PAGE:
Dostoevsky’s Brothers Karamazov and what makes Russian literature so distinctive.

The Long-Standing (and Kind of Trolly) Divide Between Dostoevsky People and Tolstoy People

The Long-Standing (and Kind of Trolly) Divide Between Dostoevsky People and Tolstoy People

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Dec. 16 2016 10:50 AM
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The Long-Standing (and Kind of Trolly) Divide Between Dostoevsky People and Tolstoy People

Elif Batuman joins Slate’s Year of Great Books to discuss what makes Russian literature so distinctive.

Tolstoy, Dostoyevsky.
Tolstoy, Dostoyevsky.

Photo illustration by Slate. Photos via Wikimedia Commons.

For the final selection in Slate’s Year of Great Books, we’re reading The Brothers Karamazov by Fyodor Dostoevsky. In this bonus podcast, Laura Miller spoke to Elif Batuman about the history of Russian literature and about Dostoevsky’s relationship with other Russian greats. Batuman is a staff writer at the New Yorker and the author of The Possessed: Adventures With Russian Books and the People Who Read Them and the forthcoming novel The Idiot.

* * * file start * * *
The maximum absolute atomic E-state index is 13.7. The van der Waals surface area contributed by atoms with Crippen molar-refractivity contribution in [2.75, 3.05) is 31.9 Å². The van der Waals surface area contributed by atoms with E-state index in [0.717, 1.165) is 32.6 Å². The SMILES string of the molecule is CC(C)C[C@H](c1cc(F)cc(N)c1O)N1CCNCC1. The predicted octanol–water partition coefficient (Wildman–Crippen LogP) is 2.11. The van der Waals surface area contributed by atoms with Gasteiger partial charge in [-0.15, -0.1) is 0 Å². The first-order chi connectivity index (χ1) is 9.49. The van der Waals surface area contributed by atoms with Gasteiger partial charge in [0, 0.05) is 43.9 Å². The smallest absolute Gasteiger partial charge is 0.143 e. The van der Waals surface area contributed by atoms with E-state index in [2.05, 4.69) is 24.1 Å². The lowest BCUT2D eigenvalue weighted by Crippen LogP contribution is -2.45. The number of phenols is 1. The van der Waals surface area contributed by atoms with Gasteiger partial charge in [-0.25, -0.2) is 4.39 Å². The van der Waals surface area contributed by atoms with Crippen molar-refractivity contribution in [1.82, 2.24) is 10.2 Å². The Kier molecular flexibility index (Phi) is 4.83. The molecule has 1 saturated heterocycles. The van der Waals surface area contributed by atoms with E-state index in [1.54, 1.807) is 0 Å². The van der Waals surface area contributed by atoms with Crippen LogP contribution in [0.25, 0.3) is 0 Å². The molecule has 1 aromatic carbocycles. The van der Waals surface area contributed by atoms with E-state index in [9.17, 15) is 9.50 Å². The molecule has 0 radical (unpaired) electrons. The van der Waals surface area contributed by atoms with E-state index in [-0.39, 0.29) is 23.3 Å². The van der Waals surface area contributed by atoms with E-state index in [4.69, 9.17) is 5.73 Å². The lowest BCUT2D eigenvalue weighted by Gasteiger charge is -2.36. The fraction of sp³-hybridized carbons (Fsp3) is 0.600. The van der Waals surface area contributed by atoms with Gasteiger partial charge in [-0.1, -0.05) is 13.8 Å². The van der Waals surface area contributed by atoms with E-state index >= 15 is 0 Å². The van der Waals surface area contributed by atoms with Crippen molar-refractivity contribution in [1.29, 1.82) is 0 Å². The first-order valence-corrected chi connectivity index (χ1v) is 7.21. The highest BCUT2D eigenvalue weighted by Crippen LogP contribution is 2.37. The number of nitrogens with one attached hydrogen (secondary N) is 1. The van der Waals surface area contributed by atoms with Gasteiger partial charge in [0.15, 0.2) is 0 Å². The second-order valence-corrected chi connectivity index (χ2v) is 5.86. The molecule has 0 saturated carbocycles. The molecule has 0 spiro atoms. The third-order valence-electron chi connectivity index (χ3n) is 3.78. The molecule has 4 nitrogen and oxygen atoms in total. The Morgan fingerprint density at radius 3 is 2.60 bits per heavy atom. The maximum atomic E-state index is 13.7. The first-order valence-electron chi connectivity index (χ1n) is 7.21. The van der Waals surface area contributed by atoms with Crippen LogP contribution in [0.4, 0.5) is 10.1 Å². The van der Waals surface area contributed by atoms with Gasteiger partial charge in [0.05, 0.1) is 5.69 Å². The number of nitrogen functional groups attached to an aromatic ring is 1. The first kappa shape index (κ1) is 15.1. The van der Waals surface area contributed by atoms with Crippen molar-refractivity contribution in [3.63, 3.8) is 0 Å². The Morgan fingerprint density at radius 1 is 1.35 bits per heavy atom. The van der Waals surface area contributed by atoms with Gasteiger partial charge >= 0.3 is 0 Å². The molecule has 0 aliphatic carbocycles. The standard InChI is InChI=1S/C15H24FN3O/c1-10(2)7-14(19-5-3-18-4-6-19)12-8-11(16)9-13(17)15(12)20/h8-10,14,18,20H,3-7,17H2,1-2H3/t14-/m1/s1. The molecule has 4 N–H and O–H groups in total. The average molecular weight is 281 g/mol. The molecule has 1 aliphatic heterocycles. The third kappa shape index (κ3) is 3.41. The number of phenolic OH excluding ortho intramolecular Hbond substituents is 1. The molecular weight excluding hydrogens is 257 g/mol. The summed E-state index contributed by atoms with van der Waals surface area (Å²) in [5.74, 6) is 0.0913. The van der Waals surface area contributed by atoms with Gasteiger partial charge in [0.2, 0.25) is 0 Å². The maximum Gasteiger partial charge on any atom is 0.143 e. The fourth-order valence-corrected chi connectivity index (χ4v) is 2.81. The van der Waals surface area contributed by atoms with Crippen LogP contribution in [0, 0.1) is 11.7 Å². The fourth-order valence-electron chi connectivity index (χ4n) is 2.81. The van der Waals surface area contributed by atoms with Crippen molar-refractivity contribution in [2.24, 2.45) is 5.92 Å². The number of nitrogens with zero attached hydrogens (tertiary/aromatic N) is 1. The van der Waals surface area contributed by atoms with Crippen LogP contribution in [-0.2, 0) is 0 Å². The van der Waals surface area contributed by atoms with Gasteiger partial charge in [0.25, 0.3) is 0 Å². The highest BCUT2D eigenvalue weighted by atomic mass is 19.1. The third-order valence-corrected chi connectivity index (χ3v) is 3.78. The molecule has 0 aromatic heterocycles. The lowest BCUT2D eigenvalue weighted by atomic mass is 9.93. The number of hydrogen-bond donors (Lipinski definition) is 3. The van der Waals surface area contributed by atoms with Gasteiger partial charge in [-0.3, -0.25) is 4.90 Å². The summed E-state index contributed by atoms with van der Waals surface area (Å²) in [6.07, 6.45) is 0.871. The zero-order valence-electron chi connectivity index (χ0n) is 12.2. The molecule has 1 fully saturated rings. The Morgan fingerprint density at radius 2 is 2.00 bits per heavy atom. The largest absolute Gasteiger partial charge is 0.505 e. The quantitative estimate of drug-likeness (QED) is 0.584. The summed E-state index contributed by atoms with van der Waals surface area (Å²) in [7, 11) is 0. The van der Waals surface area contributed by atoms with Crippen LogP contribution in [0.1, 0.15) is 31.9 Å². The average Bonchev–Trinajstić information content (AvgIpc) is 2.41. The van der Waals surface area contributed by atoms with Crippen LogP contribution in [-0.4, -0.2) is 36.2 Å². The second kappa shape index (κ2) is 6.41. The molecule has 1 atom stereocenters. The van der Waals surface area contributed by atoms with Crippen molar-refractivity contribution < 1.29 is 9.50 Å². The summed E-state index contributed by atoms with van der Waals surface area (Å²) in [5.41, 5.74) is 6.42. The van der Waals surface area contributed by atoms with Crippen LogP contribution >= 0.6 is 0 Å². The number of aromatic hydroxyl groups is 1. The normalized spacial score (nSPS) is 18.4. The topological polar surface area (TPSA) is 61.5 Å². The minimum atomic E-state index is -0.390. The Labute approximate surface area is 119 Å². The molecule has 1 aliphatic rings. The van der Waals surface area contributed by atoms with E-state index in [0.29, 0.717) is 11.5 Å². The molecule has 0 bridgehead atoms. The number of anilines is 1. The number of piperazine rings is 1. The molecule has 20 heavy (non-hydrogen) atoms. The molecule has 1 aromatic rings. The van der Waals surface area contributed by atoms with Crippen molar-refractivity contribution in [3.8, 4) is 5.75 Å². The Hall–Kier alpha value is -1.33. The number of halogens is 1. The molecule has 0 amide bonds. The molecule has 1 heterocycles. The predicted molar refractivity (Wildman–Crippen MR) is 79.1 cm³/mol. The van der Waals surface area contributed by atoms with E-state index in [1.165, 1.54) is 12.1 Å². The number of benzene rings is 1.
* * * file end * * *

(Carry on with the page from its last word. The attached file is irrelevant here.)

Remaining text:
Slate Plus members can join our ongoing discussion of The Brothers Karamazov in our private Facebook group, and check back here in January when Laura will talk with John Dickerson about his reading experience.